Let's dive into the current design trend. We have always considered that great restaurant design is bright, airy, with an open sense of place complete with a glorious community table. Embracing social interaction is the goal of every restaurant's brand and has been a measure of success.

We continue to believe that social human-to-human interactivity is here to stay, despite Covid-19, or other unfortunate events. It is human nature, after all. The big question is, how should the restaurant experience, or restaurants in general, change? There is no crystal ball, but some practical, strategic measures will present answers. We've had to move on, one way or another.

To start, smaller format architecture is the key to a brand's growth agility. Size reduction is a reaction to high real estate costs in every part of the world. From the revenue angle, we all aware that the dining-in income has been balanced by the drive-thru and pick-up. In addition, smaller format restaurants have been proven to be successful in meeting customer demand for better service. During economic hardships, where a sense of control is beyond necessary, it is confirmed: small-format restaurants are sustainable.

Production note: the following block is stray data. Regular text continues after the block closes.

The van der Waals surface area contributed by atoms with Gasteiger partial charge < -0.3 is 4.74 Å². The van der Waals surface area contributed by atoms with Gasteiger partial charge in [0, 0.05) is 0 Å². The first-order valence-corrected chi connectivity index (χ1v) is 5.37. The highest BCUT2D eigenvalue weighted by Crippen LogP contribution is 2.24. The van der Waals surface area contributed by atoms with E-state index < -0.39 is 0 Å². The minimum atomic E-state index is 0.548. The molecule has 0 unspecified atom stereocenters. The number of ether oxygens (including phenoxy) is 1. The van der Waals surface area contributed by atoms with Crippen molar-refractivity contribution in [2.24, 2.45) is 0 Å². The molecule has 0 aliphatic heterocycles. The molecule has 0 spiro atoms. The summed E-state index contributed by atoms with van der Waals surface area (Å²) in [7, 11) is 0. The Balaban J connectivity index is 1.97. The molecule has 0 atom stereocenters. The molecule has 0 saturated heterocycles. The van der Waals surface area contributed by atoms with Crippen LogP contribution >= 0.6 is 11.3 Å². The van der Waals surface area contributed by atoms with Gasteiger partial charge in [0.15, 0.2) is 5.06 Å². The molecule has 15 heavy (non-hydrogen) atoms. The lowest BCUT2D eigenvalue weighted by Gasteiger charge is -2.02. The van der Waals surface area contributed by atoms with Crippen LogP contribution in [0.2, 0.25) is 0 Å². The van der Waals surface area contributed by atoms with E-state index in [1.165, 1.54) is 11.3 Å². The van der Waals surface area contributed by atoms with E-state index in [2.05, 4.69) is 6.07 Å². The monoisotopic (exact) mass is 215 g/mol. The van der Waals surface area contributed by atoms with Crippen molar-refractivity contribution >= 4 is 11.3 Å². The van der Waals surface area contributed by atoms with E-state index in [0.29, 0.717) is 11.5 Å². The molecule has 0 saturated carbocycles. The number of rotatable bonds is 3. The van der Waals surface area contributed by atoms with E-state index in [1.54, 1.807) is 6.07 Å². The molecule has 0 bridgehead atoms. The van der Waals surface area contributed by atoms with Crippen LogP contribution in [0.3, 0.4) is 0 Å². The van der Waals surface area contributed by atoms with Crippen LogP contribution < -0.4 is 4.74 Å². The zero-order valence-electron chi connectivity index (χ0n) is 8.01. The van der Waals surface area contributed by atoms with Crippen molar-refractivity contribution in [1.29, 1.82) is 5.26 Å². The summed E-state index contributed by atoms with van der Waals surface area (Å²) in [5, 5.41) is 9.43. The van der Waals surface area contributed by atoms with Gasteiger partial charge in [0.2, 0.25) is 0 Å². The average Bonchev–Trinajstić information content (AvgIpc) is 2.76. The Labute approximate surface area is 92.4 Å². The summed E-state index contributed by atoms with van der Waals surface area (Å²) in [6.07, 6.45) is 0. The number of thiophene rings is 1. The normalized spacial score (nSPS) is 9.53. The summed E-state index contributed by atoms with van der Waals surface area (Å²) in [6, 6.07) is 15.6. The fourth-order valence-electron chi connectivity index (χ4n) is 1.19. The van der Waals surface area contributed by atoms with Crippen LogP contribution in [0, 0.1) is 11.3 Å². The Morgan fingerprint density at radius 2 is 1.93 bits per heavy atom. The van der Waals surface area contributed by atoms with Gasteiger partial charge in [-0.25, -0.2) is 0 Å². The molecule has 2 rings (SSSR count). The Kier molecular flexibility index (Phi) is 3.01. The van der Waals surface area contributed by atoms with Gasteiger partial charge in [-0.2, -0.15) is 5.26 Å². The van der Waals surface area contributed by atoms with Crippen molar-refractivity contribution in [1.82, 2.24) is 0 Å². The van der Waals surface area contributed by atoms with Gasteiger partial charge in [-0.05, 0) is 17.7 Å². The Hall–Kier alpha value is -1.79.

Making drive-thru an integrated brand experience will likely flourish. It supports selective public social distancing without lessening engagement to the brand. Take it to the next level, making the drive-thru and pick up outlet, combine with a ghost kitchen for delivery, got you an excellent new brand channel. We can learn from Pollo Tropical and Starbucks that have successfully initiated this bold effort.